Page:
Of course, John McAfee will not be the next President of the United States, but he certainly brings up some interesting points. Worst case scenario for Mr. McAfee is he loses the election, but gets people in government talking in more detail about what we need to accomplish in the realm of cybersecurity, and that, for all intents and purposes, may be his goal in the end.

*portions of this article referenced from NBC News

Could HTML6 Be The Death of Javascript?

Page load is considered an important factor when it comes to website bounce and exit rates, as well as user trust, and search engine rankings. The less time it takes for your web pages to load, the better the experience is for the user. This creates a trust between the user and the website and keeps them coming back, or engaging more frequently. So, what can we do to decrease load times even more? There has been a proposal floating around the ‘interwebs’ these last several days that outlines a theory for faster page loads times that has many web gurus intrigued.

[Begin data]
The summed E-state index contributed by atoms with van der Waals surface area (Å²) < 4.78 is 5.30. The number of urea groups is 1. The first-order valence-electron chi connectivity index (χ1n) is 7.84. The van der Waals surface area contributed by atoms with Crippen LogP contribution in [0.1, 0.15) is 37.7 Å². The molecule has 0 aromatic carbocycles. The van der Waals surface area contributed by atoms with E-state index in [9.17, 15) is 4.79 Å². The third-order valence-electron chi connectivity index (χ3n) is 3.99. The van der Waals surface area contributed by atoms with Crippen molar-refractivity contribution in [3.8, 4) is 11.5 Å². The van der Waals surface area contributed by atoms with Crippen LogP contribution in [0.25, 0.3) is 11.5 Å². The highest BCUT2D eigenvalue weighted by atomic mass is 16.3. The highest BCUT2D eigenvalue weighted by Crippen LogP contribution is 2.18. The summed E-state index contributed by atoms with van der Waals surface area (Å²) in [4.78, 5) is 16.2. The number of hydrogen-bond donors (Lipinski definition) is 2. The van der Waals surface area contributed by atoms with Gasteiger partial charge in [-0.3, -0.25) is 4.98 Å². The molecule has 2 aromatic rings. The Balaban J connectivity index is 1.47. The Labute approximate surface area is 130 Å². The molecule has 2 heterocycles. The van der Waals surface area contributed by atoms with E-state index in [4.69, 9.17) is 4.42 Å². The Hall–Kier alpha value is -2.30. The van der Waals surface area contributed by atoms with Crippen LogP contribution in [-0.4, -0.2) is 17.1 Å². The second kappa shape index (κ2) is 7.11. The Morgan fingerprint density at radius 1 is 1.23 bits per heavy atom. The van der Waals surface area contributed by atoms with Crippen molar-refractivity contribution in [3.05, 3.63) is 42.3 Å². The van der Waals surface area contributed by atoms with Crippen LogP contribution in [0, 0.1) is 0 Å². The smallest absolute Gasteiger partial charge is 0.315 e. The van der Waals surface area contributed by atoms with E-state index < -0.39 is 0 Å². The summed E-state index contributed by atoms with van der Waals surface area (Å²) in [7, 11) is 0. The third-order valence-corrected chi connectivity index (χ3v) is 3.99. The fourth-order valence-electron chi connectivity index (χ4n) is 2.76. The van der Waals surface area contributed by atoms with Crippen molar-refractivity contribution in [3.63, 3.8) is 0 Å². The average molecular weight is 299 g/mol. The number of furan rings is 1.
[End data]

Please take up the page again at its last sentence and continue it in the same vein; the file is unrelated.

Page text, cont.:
Bobby Mozumber is the Editor in Chief at FutureClaw, a culture magazine that features the latest in music, fashion, and art, has come up with a plan of his own. In a proposal to the World Wide Web Consortium (W3C), Mozumber states:

“There’s a standard design pattern emerging via all the front-end javascript frameworks where content is loaded dynamically via JSON APIs. This is the single-page app web design pattern. Everyone’s into it because the responsiveness is so much better than loading a full page – 10-50ms with a clean API load vs. 300-1500ms for a full HTML page load.

Since this is so common now, can we implement this directly in the browsers via HTML so users can dynamically run single-page apps without Javascript?”